INTRODUCING LOREM.NET

A .NET library for all things random!

Lorem ipsum dolor sit amet, consectetur adipiscing elit. Nam id commodo ante. In sagittis massa metus, ac viverra enim rhoncus vitae. Nunc ac orci orci. Nam sit amet metus nunc. Donec bibendum arcu a volutpat malesuada. Phasellus dapibus sapien non nisl posuere, at molestie ante iaculis. Mauris ligula neque, volutpat quis auctor at, eleifend eget lorem. Interdum et malesuada fames ac ante ipsum primis in faucibus. In quis orci id est ullamcorper gravida et porttitor tellus. Proin libero lacus, rhoncus vel nulla at, dignissim pulvinar ante. In hac habitasse platea dictumst. Donec ultricies turpis vitae massa aliquet porttitor. Donec eleifend sagittis dui. Donec venenatis vel dolor id dapibus. Etiam id arcu nibh.

Whoops. Sorry about that...

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Introducing Lorem.NET
8.20.2014 ~ 03:53 AM
posted in professional
tagged in c# : asp-net
comments [1]

 

IMPROVED ASP.NET MVC SECTIONS

I'm taking a break from my umbrella series in an effort to contribute to society, instead of distracting it!

I really wanted to like ASP.NET MVC Sections... but I just couldn't. They just seem so rigid.

For instance, say I had a section right before the end of my body tag to stash all JavaScript files -- this is great, except I can only add code to this section one time, from one View. But what if my View renders other [partial] Views, all of which need to add JavaScript to the end of the body? Because of this drawback, sections became almost entirely useless to me.

Orchard [a popular CMS engine I've talked about before] has the Script.Head() and Script.Foot() methods, and these seemed like a big improvement. You could add code to these anywhere, and as many times as you liked. Unfortunately, while it is a step in the right direction, it still isn't quite dynamic enough. It only allows two sections: the head and the foot (and not to mention the application has to be built within Orchard). So yet again, even though these Orchard helpers are good, they aren't good enough.

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Improved ASP.NET MVC Sections
1.25.2014 ~ 01:50 PM
posted in professional
tagged in asp-net : mvc : orchard : orchard-cms : c#
comments [0]

 

A YUPPIES GUIDE TO WALKING IN THE RAIN LIKE A MAN [PART TWO]

If you haven’t already done so, go read part one! If you don’t, you’ll just be lost and left to wonder, "What is this dumb thing and why am I reading it?" I’m not saying that reading part one will answer those questions necessarily [50/50 I’d posit], but my site could really use the page hits.

Alas, if part one is "tl;dr", let me summarize it for you: get this umbrella!

Now, let’s get down to business.

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A Yuppies Guide to Walking in the Rain like a Man [Part Two]
1.16.2014 ~ 10:38 PM
posted in personal
tagged in men-stuff : brogramming
comments [2]

 

A YUPPIES GUIDE TO WALKING IN THE RAIN LIKE A MAN

Congratulations, you’re a yuppie! (sellout!)

Life is a breeze. Your days are filled with pointless meetings, cubicle gossip, and, if you play your cards right, very little actual work.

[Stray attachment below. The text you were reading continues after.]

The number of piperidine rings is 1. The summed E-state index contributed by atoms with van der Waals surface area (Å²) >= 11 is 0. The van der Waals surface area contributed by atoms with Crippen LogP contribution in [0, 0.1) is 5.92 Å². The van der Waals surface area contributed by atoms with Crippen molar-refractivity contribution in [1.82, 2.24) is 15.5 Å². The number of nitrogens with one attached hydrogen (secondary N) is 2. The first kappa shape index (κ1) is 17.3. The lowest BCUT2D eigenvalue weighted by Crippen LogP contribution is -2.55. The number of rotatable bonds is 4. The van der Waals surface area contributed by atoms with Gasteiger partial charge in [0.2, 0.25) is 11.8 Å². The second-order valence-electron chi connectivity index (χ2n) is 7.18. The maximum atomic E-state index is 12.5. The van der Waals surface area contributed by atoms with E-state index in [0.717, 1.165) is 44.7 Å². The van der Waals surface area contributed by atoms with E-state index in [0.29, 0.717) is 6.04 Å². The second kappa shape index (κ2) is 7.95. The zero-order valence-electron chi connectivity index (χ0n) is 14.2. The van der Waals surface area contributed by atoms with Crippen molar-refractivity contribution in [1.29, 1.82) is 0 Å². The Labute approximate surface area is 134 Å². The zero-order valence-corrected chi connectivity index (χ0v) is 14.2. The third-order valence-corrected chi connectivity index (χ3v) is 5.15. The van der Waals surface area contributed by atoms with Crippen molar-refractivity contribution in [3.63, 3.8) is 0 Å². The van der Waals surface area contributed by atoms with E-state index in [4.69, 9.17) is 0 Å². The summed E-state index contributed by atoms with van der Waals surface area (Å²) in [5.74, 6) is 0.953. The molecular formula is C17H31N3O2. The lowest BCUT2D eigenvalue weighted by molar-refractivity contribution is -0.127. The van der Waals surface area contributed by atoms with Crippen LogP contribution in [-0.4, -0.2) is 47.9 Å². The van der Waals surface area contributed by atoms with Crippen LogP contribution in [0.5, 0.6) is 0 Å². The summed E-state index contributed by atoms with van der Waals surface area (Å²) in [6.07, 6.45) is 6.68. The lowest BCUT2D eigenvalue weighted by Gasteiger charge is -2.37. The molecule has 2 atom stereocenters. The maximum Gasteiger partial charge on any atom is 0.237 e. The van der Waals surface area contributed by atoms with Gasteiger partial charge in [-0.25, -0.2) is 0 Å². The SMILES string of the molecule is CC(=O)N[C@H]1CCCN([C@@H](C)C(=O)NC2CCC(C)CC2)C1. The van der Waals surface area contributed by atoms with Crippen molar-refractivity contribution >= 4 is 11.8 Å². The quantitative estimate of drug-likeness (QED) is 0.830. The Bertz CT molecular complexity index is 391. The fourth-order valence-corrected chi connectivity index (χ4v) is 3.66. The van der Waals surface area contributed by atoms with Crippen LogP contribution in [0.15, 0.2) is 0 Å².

In fact you’re probably reading this right now at work... I rest my case.

But that doesn’t mean you don’t have your fair share of challenges, and it’s important you confront those challenges head-on in the most classy and manly way possible.

Being a yuppie, you almost definitely walk to lunch on a daily basis (packing a lunch is for 3rd graders… although between you and me, I miss the snack packs). Heck, if you’re doing it right, your home is within walking distance of all the coolest happy-hour haunts.

Again... life is good.

However, one must always account for those rainy days...

Walking in the rain is one of the most emasculating challenges an adult male must face. I don’t care who you are, or how tough you may be - it’s the anti-spinach. You are probably all too familiar with its effects: shrugged up shoulders, squinting, pained eyes, and a face that screams "oh crap, I’m going to have to spend the rest of the day in soiled trousers".

In movies, the only time a man is ever shown in the rain is in the dreaded chick flick. Even then, it’s either after he’s been kicked to the curb, or when he’s outside defiantly proclaiming his love come hell or high water (what a wimp!) ... or if he’s being portrayed by John Cusack.

Keep in mind, this is only done to subliminally give the impression that the man is crying, without having to make him physically do it. Proving that even though women may say that want a sensitive man, you better not be so sensitive that you cry like a blubbering idiot.

Therefore, when combating an enemy as ancient as the earth itself, it’s important to be prepared both mentally and physically.

So, what is a man supposed to do in these difficult and wet times?

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A Yuppies Guide to Walking in the Rain like a Man
1.10.2014 ~ 04:30 PM
posted in personal
tagged in men-stuff : brogramming
comments [4]

 

SIMULATE "APPLICATION_START" IN CLASS LIBRARY

In the past, if you needed to run startup code in a class library, you included a method call in the "Application_Start" of the Global.asax file. Thankfully, .NET 4.0 has made things easier with the PreApplicationStartMethodAttribute! This helpful attribute allows us to hand-pick code to execute when the application starts without ever modifying the Global.asax file, or messier yet, creating an HttpHandler.

Let's see it in action!

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Simulate "Application_Start" in Class Library
12.30.2013 ~ 12:37 AM
posted in professional
tagged in asp-net : c#
comments [2]